A coin collector walking around the U.S. Mint facility in San Francisco for the first time is akin to a kid running around in Willy Wonka’s chocolate factory. The Mint is like a fortress, but it’s oh so wonderful inside.
Getting there turned into its own mini-adventure with a trying rental GPS and San Francisco streets that seemed biased towards trolleys and bicycle paths. I missed two crucial turns, burning away time. The SF Mint is not open to the public. I was there by invitation, and I was going to be late.
Fixed atop a hill that is enclosed by a barbed-wire fence, the Mint is almost foreboding as you’re ascending narrow residential streets and its outline suddenly takes shape. But I was thrilled to see it.
It took some 20 minutes more to get my first glimpse inside. Having already passed a background check, I didn’t give a thought about other security measures. I drove up to the gate in a rental, a sharp 2013 Chevy Camaro, and was looking to park. Stop, you don’t just do that. A U.S. Mint police officer had me reverse course, posthaste.
The turnaround was a jolt like a second cup of coffee. I needed it. A late flight put me into a hotel room at 2 AM local, or about three hours from my normal wake-up time in Texas.
As directed, I abandoned the rental roadside and made my way toward the guard station. After getting buzzed through a turnstyle entrance, I passed my ID through a small slot at the check point. My ID was matched against a list, and I was given a temporary access badge, my golden ticket.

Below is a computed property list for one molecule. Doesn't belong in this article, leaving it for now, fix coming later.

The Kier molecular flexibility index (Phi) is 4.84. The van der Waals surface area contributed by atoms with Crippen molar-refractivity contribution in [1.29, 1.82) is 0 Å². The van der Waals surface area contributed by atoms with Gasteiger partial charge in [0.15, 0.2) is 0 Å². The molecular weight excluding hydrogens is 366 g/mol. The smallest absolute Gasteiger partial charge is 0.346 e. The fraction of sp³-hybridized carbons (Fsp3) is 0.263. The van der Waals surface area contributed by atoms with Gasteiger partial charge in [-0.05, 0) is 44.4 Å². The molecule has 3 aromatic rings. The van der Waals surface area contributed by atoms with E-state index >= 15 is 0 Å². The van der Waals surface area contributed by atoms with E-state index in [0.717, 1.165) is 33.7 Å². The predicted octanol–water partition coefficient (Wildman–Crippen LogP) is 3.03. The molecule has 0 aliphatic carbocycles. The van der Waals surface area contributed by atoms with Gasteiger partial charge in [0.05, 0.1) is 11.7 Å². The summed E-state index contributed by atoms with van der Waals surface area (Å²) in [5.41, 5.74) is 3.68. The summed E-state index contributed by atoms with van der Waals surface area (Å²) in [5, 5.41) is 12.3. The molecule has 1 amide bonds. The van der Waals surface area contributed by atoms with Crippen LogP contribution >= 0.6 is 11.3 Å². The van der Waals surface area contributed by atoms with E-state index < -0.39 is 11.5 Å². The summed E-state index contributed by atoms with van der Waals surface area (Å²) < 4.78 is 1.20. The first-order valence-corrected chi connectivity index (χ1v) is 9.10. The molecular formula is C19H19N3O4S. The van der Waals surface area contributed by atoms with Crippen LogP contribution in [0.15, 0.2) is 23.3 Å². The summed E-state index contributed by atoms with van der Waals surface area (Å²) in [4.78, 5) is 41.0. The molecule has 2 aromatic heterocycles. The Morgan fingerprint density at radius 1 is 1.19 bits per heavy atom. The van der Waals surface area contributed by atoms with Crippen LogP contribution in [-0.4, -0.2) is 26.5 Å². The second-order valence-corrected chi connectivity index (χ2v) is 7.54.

It was the rental’s turn next, inspected inside and out for explosives. The Camaro looked good in daylight. Gray suited it well but yellow or red could have been better… and a remote to pop the hood and trunk a definite plus. Locating the release levers inside the car for the inspection proved a bit time consuming and embarrassing.
The officer was exceptionally polite and professional throughout. Giving me the green light, the big gate opened and the blocking bars lowered to the ground. I entered, parked the car and made my way inside.
Talking to more U.S. Mint police at another security station, I learned I made the amateur mistake of having coins in my laptop bag. Yeah, that was pretty stupid. Coins do not go into the Mint, they only go out… I ditched my laptop and bag. After walking through the metal detector, I grabbed my camera and began the day’s adventure.
Here I will end this part of the story. I hope you’ll join me Friday, March 29, for the first in a series of articles and a ton of photos that offer a behind the scenes look at the inner workings of the U.S. Mint in San Francisco.
Articles Series About U.S. Mint at San Francisco